The days of guaranteed pensions are history. With little or no savings, fewer people feel confident in their ability to support themselves after they retire.
Washington, DC (PRWEB) March 12, 2015
While Americans observe National Retirement Planning Week® April 13 through 17, thousands will reach the age of 65 without adequate financial preparation for their golden years. A national financial literacy survey commissioned by the National Foundation for Credit Counseling® (NFCC) and conducted online in 2014 by Harris Poll revealed that 32 percent of Americans are not contributing any portion of their household income toward their retirement savings.
“The days of guaranteed pensions are history,” said Bruce McClary, spokesperson for the National Foundation for Credit Counseling. “With little or no savings, fewer people feel confident in their ability to support themselves after they retire.”
It is never too early or too late to focus on savings, especially when it is in preparation for a secure retirement. Here are some tips that can help boost retirement savings:
- Between the age of 21 and 30, the cost of education becomes a major hurdle as the long process of student loan repayment begins. Trouble with this debt can put retirement savings plans on hold. Getting help from a nonprofit student loan counselor at this stage can help avoid costly interruptions in growing retirement savings.
- Between 30 and 45, building wealth is an essential goal. In addition to retirement savings, home ownership allows people to build equity in their property as they pay down their mortgages. To stay on track, it is wise to get advice from financial counselors through free programs like Sharpen Your Financial Focus.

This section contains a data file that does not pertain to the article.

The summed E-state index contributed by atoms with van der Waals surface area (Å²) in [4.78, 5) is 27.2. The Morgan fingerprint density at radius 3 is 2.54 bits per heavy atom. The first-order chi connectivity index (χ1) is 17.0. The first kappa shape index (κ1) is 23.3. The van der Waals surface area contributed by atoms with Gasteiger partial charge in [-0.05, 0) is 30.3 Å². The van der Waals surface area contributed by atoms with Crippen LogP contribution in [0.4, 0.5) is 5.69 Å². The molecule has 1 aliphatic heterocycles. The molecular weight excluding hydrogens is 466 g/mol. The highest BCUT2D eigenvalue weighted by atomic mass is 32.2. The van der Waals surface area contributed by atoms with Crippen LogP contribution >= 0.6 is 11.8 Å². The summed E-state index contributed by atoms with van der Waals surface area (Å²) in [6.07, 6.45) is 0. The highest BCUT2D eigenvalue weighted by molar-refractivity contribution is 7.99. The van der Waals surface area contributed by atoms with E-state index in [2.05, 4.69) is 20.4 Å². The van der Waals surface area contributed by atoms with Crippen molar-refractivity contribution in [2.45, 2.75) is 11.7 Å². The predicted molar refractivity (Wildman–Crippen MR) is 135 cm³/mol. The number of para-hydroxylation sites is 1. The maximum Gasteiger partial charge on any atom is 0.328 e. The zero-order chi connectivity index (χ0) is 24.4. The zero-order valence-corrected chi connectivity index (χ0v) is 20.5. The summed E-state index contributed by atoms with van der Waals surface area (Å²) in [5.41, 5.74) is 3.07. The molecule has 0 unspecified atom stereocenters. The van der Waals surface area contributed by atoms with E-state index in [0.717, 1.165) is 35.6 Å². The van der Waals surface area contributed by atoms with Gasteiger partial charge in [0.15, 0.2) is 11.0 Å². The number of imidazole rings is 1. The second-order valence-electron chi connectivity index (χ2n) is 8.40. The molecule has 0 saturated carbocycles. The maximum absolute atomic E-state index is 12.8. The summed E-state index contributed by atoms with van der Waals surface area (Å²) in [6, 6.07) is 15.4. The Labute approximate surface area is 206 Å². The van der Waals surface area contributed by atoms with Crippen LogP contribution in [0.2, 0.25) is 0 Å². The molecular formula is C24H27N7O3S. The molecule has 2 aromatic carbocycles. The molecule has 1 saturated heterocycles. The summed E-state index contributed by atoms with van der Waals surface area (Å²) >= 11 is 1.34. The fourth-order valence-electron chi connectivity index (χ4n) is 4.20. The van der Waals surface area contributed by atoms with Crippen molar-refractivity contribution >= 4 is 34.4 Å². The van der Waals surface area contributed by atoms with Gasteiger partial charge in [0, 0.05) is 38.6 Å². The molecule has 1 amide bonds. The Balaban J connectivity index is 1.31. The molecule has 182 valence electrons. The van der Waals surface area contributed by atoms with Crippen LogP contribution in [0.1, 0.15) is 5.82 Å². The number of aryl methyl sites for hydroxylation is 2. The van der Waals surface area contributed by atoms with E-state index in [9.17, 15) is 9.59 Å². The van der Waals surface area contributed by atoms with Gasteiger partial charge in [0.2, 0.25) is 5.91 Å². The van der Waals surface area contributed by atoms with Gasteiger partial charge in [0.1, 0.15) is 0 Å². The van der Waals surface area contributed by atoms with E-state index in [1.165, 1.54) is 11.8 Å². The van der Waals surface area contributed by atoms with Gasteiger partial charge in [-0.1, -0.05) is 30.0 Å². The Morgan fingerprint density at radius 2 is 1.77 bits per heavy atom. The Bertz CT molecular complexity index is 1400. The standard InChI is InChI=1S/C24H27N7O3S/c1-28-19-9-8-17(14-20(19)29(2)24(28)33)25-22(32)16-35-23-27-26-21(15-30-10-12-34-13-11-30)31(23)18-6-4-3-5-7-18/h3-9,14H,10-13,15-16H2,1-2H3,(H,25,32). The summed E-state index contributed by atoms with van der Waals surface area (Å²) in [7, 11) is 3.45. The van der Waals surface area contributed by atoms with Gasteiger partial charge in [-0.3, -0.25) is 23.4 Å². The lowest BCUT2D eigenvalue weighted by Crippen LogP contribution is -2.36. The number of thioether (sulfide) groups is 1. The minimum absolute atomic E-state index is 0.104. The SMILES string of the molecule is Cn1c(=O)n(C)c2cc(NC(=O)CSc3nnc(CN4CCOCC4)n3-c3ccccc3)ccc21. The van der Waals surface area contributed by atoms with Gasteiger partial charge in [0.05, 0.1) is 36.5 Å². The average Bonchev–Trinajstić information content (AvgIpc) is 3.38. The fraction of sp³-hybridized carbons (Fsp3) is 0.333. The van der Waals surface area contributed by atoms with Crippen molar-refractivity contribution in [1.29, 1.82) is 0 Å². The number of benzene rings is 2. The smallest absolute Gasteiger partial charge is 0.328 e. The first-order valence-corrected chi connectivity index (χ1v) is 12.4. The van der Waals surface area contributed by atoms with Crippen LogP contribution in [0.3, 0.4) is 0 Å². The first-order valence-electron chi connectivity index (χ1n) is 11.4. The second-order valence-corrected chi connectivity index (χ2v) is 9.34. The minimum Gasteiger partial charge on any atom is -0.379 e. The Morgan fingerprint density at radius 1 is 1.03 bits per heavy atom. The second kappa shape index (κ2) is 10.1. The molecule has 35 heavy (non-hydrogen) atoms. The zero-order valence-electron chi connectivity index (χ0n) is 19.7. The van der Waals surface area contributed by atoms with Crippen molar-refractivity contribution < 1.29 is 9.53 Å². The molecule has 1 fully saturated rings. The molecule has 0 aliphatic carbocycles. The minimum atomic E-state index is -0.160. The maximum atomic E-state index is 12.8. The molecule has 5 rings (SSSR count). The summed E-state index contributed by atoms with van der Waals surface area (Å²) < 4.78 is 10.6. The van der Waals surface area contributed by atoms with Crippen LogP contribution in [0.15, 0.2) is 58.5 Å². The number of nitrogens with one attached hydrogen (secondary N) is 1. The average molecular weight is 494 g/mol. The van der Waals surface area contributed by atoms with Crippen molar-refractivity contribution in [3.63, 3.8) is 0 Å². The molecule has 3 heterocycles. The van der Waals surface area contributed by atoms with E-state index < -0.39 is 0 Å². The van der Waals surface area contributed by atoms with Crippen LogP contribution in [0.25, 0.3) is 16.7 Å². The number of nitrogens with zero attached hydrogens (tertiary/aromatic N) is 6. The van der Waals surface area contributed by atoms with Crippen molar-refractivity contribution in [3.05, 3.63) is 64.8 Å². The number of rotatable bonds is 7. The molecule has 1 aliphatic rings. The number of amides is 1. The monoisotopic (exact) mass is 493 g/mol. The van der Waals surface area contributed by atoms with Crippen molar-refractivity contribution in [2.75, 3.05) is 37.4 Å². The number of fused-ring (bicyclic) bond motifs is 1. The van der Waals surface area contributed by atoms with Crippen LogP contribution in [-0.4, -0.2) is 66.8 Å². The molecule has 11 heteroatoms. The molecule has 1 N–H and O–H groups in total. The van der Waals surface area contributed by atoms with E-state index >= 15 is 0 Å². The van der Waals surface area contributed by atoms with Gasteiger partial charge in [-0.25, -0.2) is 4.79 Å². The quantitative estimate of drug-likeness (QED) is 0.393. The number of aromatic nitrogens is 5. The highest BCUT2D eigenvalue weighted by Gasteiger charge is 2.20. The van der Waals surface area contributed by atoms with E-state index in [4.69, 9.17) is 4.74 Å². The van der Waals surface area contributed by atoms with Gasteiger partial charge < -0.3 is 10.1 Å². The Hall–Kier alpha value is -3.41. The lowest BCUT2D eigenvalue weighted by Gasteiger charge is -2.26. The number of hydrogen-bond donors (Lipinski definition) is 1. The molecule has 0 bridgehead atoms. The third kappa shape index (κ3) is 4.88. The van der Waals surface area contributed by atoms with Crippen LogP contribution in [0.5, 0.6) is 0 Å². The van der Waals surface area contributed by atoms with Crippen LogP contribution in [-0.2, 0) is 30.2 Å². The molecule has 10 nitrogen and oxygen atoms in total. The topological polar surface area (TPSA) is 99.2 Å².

- After the age of 45, it is a good idea to increase contributions toward retirement savings while reducing budget expenses. Downsizing should also include credit card debt. If debt management is a problem, speaking with a nonprofit credit counselor is a good way to identify solutions.
“Retirement should be something to celebrate”, continued McClary. “Focusing on savings and debt management at an early age helps keep financial stress out of the picture.”
Follow the NFCC during Retirement Planning Week for daily tips on Facebook and Twitter. For personalized help from a financial counselor, visit http://www.nfcc.org or call 800-388-2227.
The National Foundation for Credit Counseling (NFCC), founded in 1951, is the nation’s largest and longest serving national nonprofit financial counseling organization. The NFCC’s mission is to promote the national agenda for financially responsible behavior, and build capacity for its members to deliver the highest-quality financial education and counseling services. NFCC Members annually help millions of consumers through more than 600 community-based offices nationwide. For free and affordable confidential advice through a reputable NFCC Member, call (800) 388-2227, (en Español (800) 682-9832) or visit http://www.nfcc.org.